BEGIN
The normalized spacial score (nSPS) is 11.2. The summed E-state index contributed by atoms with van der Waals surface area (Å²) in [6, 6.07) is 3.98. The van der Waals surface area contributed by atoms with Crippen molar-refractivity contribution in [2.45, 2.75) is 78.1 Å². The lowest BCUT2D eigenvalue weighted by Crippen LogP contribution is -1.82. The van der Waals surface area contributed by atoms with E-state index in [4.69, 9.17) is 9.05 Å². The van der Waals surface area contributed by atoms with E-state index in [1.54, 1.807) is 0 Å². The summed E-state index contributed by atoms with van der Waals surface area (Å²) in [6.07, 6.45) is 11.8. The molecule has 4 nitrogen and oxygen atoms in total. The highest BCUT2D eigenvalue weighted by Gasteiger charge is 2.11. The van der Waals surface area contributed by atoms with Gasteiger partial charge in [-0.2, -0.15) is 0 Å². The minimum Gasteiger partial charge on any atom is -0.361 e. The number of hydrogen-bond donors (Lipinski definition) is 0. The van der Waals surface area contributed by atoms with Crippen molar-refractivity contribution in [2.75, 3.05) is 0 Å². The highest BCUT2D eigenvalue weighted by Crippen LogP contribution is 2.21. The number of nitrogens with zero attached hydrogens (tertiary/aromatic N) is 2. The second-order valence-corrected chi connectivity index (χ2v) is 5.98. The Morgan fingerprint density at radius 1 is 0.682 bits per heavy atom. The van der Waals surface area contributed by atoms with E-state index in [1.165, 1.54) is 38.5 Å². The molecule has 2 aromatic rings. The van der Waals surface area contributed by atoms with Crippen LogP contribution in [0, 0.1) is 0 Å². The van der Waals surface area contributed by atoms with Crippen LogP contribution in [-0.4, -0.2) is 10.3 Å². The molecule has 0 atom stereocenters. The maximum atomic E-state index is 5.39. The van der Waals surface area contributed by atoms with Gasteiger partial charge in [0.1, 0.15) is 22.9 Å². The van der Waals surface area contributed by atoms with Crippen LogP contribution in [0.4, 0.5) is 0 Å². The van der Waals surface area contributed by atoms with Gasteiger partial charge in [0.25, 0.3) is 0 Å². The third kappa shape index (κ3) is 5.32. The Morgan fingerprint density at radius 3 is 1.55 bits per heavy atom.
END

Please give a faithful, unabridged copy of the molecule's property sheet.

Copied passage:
The normalized spacial score (nSPS) is 11.2. The summed E-state index contributed by atoms with van der Waals surface area (Å²) in [6, 6.07) is 3.98. The van der Waals surface area contributed by atoms with Crippen molar-refractivity contribution in [2.45, 2.75) is 78.1 Å². The lowest BCUT2D eigenvalue weighted by Crippen LogP contribution is -1.82. The van der Waals surface area contributed by atoms with E-state index in [4.69, 9.17) is 9.05 Å². The van der Waals surface area contributed by atoms with E-state index in [1.54, 1.807) is 0 Å². The summed E-state index contributed by atoms with van der Waals surface area (Å²) in [6.07, 6.45) is 11.8. The molecule has 4 nitrogen and oxygen atoms in total. The highest BCUT2D eigenvalue weighted by Gasteiger charge is 2.11. The van der Waals surface area contributed by atoms with Gasteiger partial charge in [-0.2, -0.15) is 0 Å². The minimum Gasteiger partial charge on any atom is -0.361 e. The number of hydrogen-bond donors (Lipinski definition) is 0. The van der Waals surface area contributed by atoms with Crippen molar-refractivity contribution in [2.75, 3.05) is 0 Å². The highest BCUT2D eigenvalue weighted by Crippen LogP contribution is 2.21. The number of nitrogens with zero attached hydrogens (tertiary/aromatic N) is 2. The second-order valence-corrected chi connectivity index (χ2v) is 5.98. The Morgan fingerprint density at radius 1 is 0.682 bits per heavy atom. The van der Waals surface area contributed by atoms with E-state index in [1.165, 1.54) is 38.5 Å². The molecule has 2 aromatic rings. The van der Waals surface area contributed by atoms with Crippen LogP contribution in [0, 0.1) is 0 Å². The van der Waals surface area contributed by atoms with Crippen LogP contribution in [-0.4, -0.2) is 10.3 Å². The molecule has 0 atom stereocenters. The maximum atomic E-state index is 5.39. The van der Waals surface area contributed by atoms with Gasteiger partial charge in [0.1, 0.15) is 22.9 Å². The van der Waals surface area contributed by atoms with Crippen LogP contribution in [0.4, 0.5) is 0 Å². The van der Waals surface area contributed by atoms with Gasteiger partial charge in [0.25, 0.3) is 0 Å². The third kappa shape index (κ3) is 5.32. The Morgan fingerprint density at radius 3 is 1.55 bits per heavy atom.